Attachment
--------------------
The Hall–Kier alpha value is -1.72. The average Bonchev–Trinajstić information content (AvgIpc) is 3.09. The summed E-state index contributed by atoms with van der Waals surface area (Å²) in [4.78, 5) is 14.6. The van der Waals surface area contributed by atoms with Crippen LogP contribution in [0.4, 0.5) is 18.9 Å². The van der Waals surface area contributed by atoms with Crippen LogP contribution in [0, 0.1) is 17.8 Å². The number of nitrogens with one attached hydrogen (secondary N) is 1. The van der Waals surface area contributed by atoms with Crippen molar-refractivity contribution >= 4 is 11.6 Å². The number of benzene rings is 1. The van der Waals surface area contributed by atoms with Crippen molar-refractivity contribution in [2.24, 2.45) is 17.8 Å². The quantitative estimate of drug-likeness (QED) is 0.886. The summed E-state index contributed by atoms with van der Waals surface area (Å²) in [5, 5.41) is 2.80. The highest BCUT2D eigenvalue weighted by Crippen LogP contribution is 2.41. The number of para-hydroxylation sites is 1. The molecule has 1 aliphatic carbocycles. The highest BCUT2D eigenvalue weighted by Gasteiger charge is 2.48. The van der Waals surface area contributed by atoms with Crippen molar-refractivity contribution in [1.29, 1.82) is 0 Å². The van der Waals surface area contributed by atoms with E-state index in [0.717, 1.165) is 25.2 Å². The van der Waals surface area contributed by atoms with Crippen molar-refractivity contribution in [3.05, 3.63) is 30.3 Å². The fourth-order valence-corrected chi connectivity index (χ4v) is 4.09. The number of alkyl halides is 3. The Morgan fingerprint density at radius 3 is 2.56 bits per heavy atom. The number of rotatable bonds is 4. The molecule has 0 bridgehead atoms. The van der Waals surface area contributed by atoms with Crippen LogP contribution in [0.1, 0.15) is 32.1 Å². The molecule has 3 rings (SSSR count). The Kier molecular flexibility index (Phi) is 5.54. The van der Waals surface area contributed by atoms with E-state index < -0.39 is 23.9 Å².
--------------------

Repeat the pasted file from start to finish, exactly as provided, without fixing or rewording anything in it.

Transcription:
The Hall–Kier alpha value is -1.72. The average Bonchev–Trinajstić information content (AvgIpc) is 3.09. The summed E-state index contributed by atoms with van der Waals surface area (Å²) in [4.78, 5) is 14.6. The van der Waals surface area contributed by atoms with Crippen LogP contribution in [0.4, 0.5) is 18.9 Å². The van der Waals surface area contributed by atoms with Crippen LogP contribution in [0, 0.1) is 17.8 Å². The number of nitrogens with one attached hydrogen (secondary N) is 1. The van der Waals surface area contributed by atoms with Crippen molar-refractivity contribution >= 4 is 11.6 Å². The number of benzene rings is 1. The van der Waals surface area contributed by atoms with Crippen molar-refractivity contribution in [2.24, 2.45) is 17.8 Å². The quantitative estimate of drug-likeness (QED) is 0.886. The summed E-state index contributed by atoms with van der Waals surface area (Å²) in [5, 5.41) is 2.80. The highest BCUT2D eigenvalue weighted by Crippen LogP contribution is 2.41. The number of para-hydroxylation sites is 1. The molecule has 1 aliphatic carbocycles. The highest BCUT2D eigenvalue weighted by Gasteiger charge is 2.48. The van der Waals surface area contributed by atoms with Crippen molar-refractivity contribution in [1.29, 1.82) is 0 Å². The van der Waals surface area contributed by atoms with E-state index in [0.717, 1.165) is 25.2 Å². The van der Waals surface area contributed by atoms with Crippen molar-refractivity contribution in [3.05, 3.63) is 30.3 Å². The fourth-order valence-corrected chi connectivity index (χ4v) is 4.09. The number of alkyl halides is 3. The Morgan fingerprint density at radius 3 is 2.56 bits per heavy atom. The number of rotatable bonds is 4. The molecule has 0 bridgehead atoms. The van der Waals surface area contributed by atoms with Crippen LogP contribution in [0.1, 0.15) is 32.1 Å². The molecule has 3 rings (SSSR count). The Kier molecular flexibility index (Phi) is 5.54. The van der Waals surface area contributed by atoms with E-state index < -0.39 is 23.9 Å².